Pursuant to Section 13 or 15(d)

of the Securities Exchange Act of 1934

Date of Report (Date of Earliest Event Reported): October 2, 2017



Herbalife Ltd.

(Exact name of registrant as specified in its charter)




Cayman Islands   1-32381   98-0377871

(State or other jurisdiction

of incorporation)


(Commission File



(I.R.S. Employer

Identification No.)


P.O. Box 309GT, Ugland House,

South Church Street, Grand

Cayman, Cayman Islands

(Address of principal executive offices)   (Zip Code)

Registrant’s telephone number, including area code: c/o (213) 745-0500

Not Applicable

Former name or former address, if changed since last report



Check the appropriate box below if the Form 8-K filing is intended to simultaneously satisfy the filing obligation of the registrant under any of the following provisions:


Written communications pursuant to Rule 425 under the Securities Act (17 CFR 230.425)


Soliciting material pursuant to Rule 14a-12 under the Exchange Act (17 CFR 240.14a-12)


Pre-commencement communications pursuant to Rule 14d-2(b) under the Exchange Act (17 CFR 240.14d-2(b))


Pre-commencement communications pursuant to Rule 13e-4(c) under the Exchange Act (17 CFR 240.13e-4(c))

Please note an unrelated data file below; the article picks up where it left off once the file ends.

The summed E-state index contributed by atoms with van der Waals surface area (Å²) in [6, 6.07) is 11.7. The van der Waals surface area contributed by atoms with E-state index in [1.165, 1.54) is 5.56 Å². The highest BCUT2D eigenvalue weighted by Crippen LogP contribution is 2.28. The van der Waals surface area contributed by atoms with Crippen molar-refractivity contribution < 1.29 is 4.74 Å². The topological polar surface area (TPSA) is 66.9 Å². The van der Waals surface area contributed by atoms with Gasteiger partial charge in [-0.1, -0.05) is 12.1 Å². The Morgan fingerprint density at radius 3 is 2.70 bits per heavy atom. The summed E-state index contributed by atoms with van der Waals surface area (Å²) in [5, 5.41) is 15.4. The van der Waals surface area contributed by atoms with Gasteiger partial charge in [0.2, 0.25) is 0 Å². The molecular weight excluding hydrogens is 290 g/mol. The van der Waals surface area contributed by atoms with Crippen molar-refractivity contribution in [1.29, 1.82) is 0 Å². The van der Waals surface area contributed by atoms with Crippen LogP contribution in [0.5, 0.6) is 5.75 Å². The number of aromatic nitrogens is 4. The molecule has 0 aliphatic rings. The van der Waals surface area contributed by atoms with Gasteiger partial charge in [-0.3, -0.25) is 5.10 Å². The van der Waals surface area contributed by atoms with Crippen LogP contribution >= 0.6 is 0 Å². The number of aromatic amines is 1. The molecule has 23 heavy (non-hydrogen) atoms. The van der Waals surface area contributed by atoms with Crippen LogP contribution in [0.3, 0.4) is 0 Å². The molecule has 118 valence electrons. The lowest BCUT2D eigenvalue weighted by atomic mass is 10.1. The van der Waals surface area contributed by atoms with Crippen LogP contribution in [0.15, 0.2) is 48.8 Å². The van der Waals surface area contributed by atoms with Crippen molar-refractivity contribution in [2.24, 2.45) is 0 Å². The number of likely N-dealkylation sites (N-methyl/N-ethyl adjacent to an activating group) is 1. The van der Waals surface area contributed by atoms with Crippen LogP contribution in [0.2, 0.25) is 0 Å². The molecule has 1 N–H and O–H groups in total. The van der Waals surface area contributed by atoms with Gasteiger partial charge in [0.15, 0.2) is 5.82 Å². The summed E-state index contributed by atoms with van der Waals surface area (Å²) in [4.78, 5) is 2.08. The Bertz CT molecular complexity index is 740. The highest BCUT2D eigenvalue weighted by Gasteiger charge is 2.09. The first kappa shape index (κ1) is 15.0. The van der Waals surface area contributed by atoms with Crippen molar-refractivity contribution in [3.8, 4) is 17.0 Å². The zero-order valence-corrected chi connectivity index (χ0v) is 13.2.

Indicate by check mark whether the registrant is an emerging growth company as defined in Rule 405 of the Securities Act of 1933 (§ 230.405 of this chapter) or Rule 12b-2 of the Securities Exchange Act of 1934 (§ 240.12b-2 of this chapter).

Emerging growth company  ☐

If an emerging growth company, indicate by check mark if the registrant has elected not to use the extended transition period for complying with any new or revised financial accounting standards provided pursuant to Section 13(a) of the Exchange Act.  ☐




Item 8.01 Other Events.

In connection with the Company’s ongoing tender offer for its common shares, par value $0.001 per share, for an aggregate cash purchase price of up to $600 million and at a per share price not less than $60.00 nor greater than $68.00 and a certain contractual contingent value right, on October 2, 2017 the Company issued a press release updating the markets regarding the Company’s currently anticipated financial results for the quarter ended September 30, 2017. In addition, the Company is filing this Form 8-K to update information disclosed in the Company’s Form 10-Q for the quarter ended June 30, 2017 (the “2017 Second Quarter 10-Q”).